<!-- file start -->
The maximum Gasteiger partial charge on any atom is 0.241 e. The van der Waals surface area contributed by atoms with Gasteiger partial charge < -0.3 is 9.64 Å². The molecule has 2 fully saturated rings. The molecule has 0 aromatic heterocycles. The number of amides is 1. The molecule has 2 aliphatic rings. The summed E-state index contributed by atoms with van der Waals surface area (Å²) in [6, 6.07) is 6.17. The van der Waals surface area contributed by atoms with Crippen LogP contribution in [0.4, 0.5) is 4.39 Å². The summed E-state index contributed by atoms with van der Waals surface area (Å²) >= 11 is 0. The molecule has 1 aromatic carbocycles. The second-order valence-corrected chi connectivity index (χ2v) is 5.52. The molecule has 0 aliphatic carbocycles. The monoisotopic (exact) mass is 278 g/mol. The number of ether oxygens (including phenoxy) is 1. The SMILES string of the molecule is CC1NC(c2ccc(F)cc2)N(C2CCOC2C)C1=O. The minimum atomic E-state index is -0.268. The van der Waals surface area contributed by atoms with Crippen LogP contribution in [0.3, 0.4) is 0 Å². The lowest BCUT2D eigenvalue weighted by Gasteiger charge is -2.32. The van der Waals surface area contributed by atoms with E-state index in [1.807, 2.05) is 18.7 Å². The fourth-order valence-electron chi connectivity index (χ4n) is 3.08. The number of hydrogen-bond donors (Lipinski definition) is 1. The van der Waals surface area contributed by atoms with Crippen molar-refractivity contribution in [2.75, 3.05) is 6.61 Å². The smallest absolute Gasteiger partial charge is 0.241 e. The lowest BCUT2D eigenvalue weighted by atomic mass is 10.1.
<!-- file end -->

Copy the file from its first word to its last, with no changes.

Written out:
The maximum Gasteiger partial charge on any atom is 0.241 e. The van der Waals surface area contributed by atoms with Gasteiger partial charge < -0.3 is 9.64 Å². The molecule has 2 fully saturated rings. The molecule has 0 aromatic heterocycles. The number of amides is 1. The molecule has 2 aliphatic rings. The summed E-state index contributed by atoms with van der Waals surface area (Å²) in [6, 6.07) is 6.17. The van der Waals surface area contributed by atoms with Crippen LogP contribution in [0.4, 0.5) is 4.39 Å². The summed E-state index contributed by atoms with van der Waals surface area (Å²) >= 11 is 0. The molecule has 1 aromatic carbocycles. The second-order valence-corrected chi connectivity index (χ2v) is 5.52. The molecule has 0 aliphatic carbocycles. The monoisotopic (exact) mass is 278 g/mol. The number of ether oxygens (including phenoxy) is 1. The SMILES string of the molecule is CC1NC(c2ccc(F)cc2)N(C2CCOC2C)C1=O. The minimum atomic E-state index is -0.268. The van der Waals surface area contributed by atoms with Crippen LogP contribution in [0.3, 0.4) is 0 Å². The lowest BCUT2D eigenvalue weighted by Gasteiger charge is -2.32. The van der Waals surface area contributed by atoms with E-state index in [1.807, 2.05) is 18.7 Å². The fourth-order valence-electron chi connectivity index (χ4n) is 3.08. The number of hydrogen-bond donors (Lipinski definition) is 1. The van der Waals surface area contributed by atoms with Crippen molar-refractivity contribution in [2.75, 3.05) is 6.61 Å². The smallest absolute Gasteiger partial charge is 0.241 e. The lowest BCUT2D eigenvalue weighted by atomic mass is 10.1.